Bear Valley, Mariposa County, California facts for kids
Oso Hall Museum in Bear Valley
|• Total||7.245 sq mi (18.762 km2)|
|• Land||7.237 sq mi (18.743 km2)|
|• Water||0.008 sq mi (0.019 km2) 0.1%|
|Elevation||2,054 ft (626 m)|
|• Density||17.25/sq mi (6.662/km2)|
|Time zone||Pacific (PST) (UTC-8)|
|• Summer (DST)||PDT (UTC-7)|
|GNIS feature ID||1659693; 2582941|
U.S. Geological Survey Geographic Names Information System: Bear Valley, Mariposa County, California; U.S. Geological Survey Geographic Names Information System: Bear Valley, Mariposa County, California
Bear Valley (formerly Haydenville, Biddle's Camp, Biddleville, Simpsonville, and Johnsonville) is a census-designated place in Mariposa County, California. It is located 10.5 miles (17 km) south-southeast of Coulterville, at an elevation of 2054 feet (626 m). Bear Valley was designated California Historical Landmark #331. The population was 125 at the 2010 census.
The place was originally called Haydenville in honor of David, Charles, and William Hayden, gold miners. The place later bore the names Biddle's Camp and Biddleville in honor of William C. Biddle. It later was named Simpsonville in honor of Robert Simpson, local merchant. The name Johnsonville honored John F. Johnson. The name became Bear Valley in 1858.
The Haydenville post office opened before January 21, 1851 and closed in 1852. The Bear Valley post office operated from 1858 to 1912, from 1914 to 1919, and from 1933 to 1955.
In 1847, John C. Frémont, a veteran of the Bear Flag Revolt, decided to settle down in the San Francisco Bay Area. Desiring a ranch near San José, California, he sent $3,000 to the American consul Thomas O. Larkin. Instead of his intended purchase, he was sold Rancho Las Mariposas, consisting of 44,387 acres (179.6 km2) in the southern Sierra Nevada foothills around Bear Valley. The original Mexican grant was a "floating grant", a grant of land for which the area was precisely given but the actual boundaries were left unspecified (usually due to inadequate surveys of the areas involved). After the beginning of the California Gold Rush in 1848, Fremont moved his grant's borders into the hills. Those hills proved to be lucrative and his mining operations centered in Bear Valley.
At its peak, Bear Valley had a population of 3,000. During 1850-60 when Frémont's Pine Tree and Josephine Mines were producing, Frémont built an elegant hotel, Oso House; the structure, like many in the area, burned in the late 19th century. Frémont lived and worked in the city, and his large home was nicknamed the Little White House, coincidentally built two years after he was the first Republican Party candidate for US President; the home burned in 1866.
According to the United States Census Bureau, the CDP covers 7.245 square miles (18.76 km2), virtually all of it land.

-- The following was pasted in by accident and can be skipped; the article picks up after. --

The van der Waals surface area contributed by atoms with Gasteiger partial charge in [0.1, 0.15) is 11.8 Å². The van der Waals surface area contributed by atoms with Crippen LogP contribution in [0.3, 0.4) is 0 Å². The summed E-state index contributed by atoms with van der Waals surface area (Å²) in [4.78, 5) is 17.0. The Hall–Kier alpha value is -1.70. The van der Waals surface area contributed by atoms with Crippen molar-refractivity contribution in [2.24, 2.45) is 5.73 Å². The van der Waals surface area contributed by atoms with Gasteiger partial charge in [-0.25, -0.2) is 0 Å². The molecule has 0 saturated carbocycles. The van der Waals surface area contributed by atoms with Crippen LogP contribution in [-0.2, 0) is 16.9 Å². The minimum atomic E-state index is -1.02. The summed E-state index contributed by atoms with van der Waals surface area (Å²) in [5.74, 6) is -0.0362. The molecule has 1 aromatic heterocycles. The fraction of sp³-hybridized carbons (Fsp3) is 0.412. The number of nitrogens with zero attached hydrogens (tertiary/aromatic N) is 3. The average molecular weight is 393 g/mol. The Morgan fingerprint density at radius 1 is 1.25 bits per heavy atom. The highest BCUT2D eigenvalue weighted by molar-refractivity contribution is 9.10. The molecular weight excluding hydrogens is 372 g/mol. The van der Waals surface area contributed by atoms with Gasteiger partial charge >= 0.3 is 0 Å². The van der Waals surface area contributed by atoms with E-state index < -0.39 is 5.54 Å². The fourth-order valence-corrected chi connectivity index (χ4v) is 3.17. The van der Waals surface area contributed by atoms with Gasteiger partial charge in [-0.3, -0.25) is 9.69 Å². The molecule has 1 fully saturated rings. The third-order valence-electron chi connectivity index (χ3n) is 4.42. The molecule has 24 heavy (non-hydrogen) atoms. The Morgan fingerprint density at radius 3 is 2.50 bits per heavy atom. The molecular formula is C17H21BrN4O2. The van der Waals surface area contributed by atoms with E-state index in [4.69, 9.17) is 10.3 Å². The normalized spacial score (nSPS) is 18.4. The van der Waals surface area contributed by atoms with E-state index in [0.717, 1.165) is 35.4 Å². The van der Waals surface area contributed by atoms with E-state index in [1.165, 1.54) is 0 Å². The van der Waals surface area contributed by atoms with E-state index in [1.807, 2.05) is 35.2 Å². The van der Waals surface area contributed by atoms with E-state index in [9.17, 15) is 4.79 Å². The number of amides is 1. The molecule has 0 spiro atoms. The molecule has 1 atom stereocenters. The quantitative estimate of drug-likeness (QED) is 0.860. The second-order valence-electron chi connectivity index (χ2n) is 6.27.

The 2010 United States Census reported that Bear Valley had a population of 125. The population density was 17.3 people per square mile (6.7/km²). The racial makeup of Bear Valley was 117 (93.6%) White, 0 (0.0%) African American, 1 (0.8%) Native American, 2 (1.6%) Asian, 0 (0.0%) Pacific Islander, 1 (0.8%) from other races, and 4 (3.2%) from two or more races. Hispanic or Latino of any race were 8 persons (6.4%).
The Census reported that 125 people (100% of the population) lived in households, 0 (0%) lived in non-institutionalized group quarters, and 0 (0%) were institutionalized.
There were 58 households, out of which 15 (25.9%) had children under the age of 18 living in them, 29 (50.0%) were opposite-sex married couples living together, 3 (5.2%) had a female householder with no husband present, 1 (1.7%) had a male householder with no wife present. There were 4 (6.9%) unmarried opposite-sex partnerships, and 0 (0%) same-sex married couples or partnerships. 20 households (34.5%) were made up of individuals and 9 (15.5%) had someone living alone who was 65 years of age or older. The average household size was 2.16. There were 33 families (56.9% of all households); the average family size was 2.85.
The population was spread out with 25 people (20.0%) under the age of 18, 1 people (0.8%) aged 18 to 24, 30 people (24.0%) aged 25 to 44, 38 people (30.4%) aged 45 to 64, and 31 people (24.8%) who were 65 years of age or older. The median age was 47.6 years. For every 100 females there were 92.3 males. For every 100 females age 18 and over, there were 96.1 males.
There were 68 housing units at an average density of 9.4 per square mile (3.6/km²), of which 44 (75.9%) were owner-occupied, and 14 (24.1%) were occupied by renters. The homeowner vacancy rate was 0%; the rental vacancy rate was 6.7%. 91 people (72.8% of the population) lived in owner-occupied housing units and 34 people (27.2%) lived in rental housing units.
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